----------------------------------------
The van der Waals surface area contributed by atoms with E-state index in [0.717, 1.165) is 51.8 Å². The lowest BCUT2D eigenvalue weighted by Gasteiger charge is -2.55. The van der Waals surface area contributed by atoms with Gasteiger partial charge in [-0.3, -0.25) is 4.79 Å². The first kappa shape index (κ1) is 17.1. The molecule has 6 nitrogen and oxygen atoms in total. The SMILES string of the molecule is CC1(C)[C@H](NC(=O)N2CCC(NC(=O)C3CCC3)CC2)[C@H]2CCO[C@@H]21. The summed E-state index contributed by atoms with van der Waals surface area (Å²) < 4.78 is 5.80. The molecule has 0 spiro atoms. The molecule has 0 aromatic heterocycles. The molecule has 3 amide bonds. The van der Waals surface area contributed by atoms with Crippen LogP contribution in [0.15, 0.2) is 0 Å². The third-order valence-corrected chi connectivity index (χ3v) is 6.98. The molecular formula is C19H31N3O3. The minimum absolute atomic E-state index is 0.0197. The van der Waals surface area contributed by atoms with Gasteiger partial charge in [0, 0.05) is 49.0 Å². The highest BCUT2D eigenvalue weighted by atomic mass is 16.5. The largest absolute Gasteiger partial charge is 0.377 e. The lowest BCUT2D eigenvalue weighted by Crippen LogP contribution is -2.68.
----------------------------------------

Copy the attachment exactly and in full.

The van der Waals surface area contributed by atoms with E-state index in [0.717, 1.165) is 51.8 Å². The lowest BCUT2D eigenvalue weighted by Gasteiger charge is -2.55. The van der Waals surface area contributed by atoms with Gasteiger partial charge in [-0.3, -0.25) is 4.79 Å². The first kappa shape index (κ1) is 17.1. The molecule has 6 nitrogen and oxygen atoms in total. The SMILES string of the molecule is CC1(C)[C@H](NC(=O)N2CCC(NC(=O)C3CCC3)CC2)[C@H]2CCO[C@@H]21. The summed E-state index contributed by atoms with van der Waals surface area (Å²) < 4.78 is 5.80. The molecule has 0 spiro atoms. The molecule has 0 aromatic heterocycles. The molecule has 3 amide bonds. The van der Waals surface area contributed by atoms with Crippen LogP contribution in [0.15, 0.2) is 0 Å². The third-order valence-corrected chi connectivity index (χ3v) is 6.98. The molecular formula is C19H31N3O3. The minimum absolute atomic E-state index is 0.0197. The van der Waals surface area contributed by atoms with Gasteiger partial charge in [0, 0.05) is 49.0 Å². The highest BCUT2D eigenvalue weighted by atomic mass is 16.5. The largest absolute Gasteiger partial charge is 0.377 e. The lowest BCUT2D eigenvalue weighted by Crippen LogP contribution is -2.68.